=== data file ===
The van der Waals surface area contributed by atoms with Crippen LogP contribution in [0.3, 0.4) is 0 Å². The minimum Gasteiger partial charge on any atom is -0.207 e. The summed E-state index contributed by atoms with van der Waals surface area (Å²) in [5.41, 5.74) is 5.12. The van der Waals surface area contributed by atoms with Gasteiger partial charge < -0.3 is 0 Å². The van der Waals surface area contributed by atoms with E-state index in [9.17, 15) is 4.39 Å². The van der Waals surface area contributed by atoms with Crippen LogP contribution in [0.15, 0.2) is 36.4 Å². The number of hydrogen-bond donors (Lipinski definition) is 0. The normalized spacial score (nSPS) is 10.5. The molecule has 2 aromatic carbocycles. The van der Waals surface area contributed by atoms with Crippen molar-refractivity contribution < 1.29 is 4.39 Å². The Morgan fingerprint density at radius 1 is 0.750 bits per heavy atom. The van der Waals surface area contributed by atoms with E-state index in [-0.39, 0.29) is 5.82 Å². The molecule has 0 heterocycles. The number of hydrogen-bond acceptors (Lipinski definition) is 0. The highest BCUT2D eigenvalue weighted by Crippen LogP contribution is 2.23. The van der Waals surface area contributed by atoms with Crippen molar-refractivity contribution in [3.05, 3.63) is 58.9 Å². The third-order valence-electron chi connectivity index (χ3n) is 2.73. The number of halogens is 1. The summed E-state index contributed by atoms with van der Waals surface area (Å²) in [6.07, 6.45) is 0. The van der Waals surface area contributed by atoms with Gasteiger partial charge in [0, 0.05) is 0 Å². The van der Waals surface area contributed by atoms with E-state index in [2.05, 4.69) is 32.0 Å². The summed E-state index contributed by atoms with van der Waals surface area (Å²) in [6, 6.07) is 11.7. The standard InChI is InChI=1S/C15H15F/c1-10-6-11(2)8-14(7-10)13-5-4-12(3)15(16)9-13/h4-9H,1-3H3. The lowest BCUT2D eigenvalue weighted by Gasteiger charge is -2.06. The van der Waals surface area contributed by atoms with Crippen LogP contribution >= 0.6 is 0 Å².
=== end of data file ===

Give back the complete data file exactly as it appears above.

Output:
The van der Waals surface area contributed by atoms with Crippen LogP contribution in [0.3, 0.4) is 0 Å². The minimum Gasteiger partial charge on any atom is -0.207 e. The summed E-state index contributed by atoms with van der Waals surface area (Å²) in [5.41, 5.74) is 5.12. The van der Waals surface area contributed by atoms with Gasteiger partial charge < -0.3 is 0 Å². The van der Waals surface area contributed by atoms with E-state index in [9.17, 15) is 4.39 Å². The van der Waals surface area contributed by atoms with Crippen LogP contribution in [0.15, 0.2) is 36.4 Å². The number of hydrogen-bond donors (Lipinski definition) is 0. The normalized spacial score (nSPS) is 10.5. The molecule has 2 aromatic carbocycles. The van der Waals surface area contributed by atoms with Crippen molar-refractivity contribution < 1.29 is 4.39 Å². The Morgan fingerprint density at radius 1 is 0.750 bits per heavy atom. The van der Waals surface area contributed by atoms with E-state index in [-0.39, 0.29) is 5.82 Å². The molecule has 0 heterocycles. The number of hydrogen-bond acceptors (Lipinski definition) is 0. The highest BCUT2D eigenvalue weighted by Crippen LogP contribution is 2.23. The van der Waals surface area contributed by atoms with Crippen molar-refractivity contribution in [3.05, 3.63) is 58.9 Å². The third-order valence-electron chi connectivity index (χ3n) is 2.73. The number of halogens is 1. The summed E-state index contributed by atoms with van der Waals surface area (Å²) in [6.07, 6.45) is 0. The van der Waals surface area contributed by atoms with Gasteiger partial charge in [0, 0.05) is 0 Å². The van der Waals surface area contributed by atoms with E-state index in [2.05, 4.69) is 32.0 Å². The summed E-state index contributed by atoms with van der Waals surface area (Å²) in [6, 6.07) is 11.7. The standard InChI is InChI=1S/C15H15F/c1-10-6-11(2)8-14(7-10)13-5-4-12(3)15(16)9-13/h4-9H,1-3H3. The lowest BCUT2D eigenvalue weighted by Gasteiger charge is -2.06. The van der Waals surface area contributed by atoms with Crippen LogP contribution >= 0.6 is 0 Å².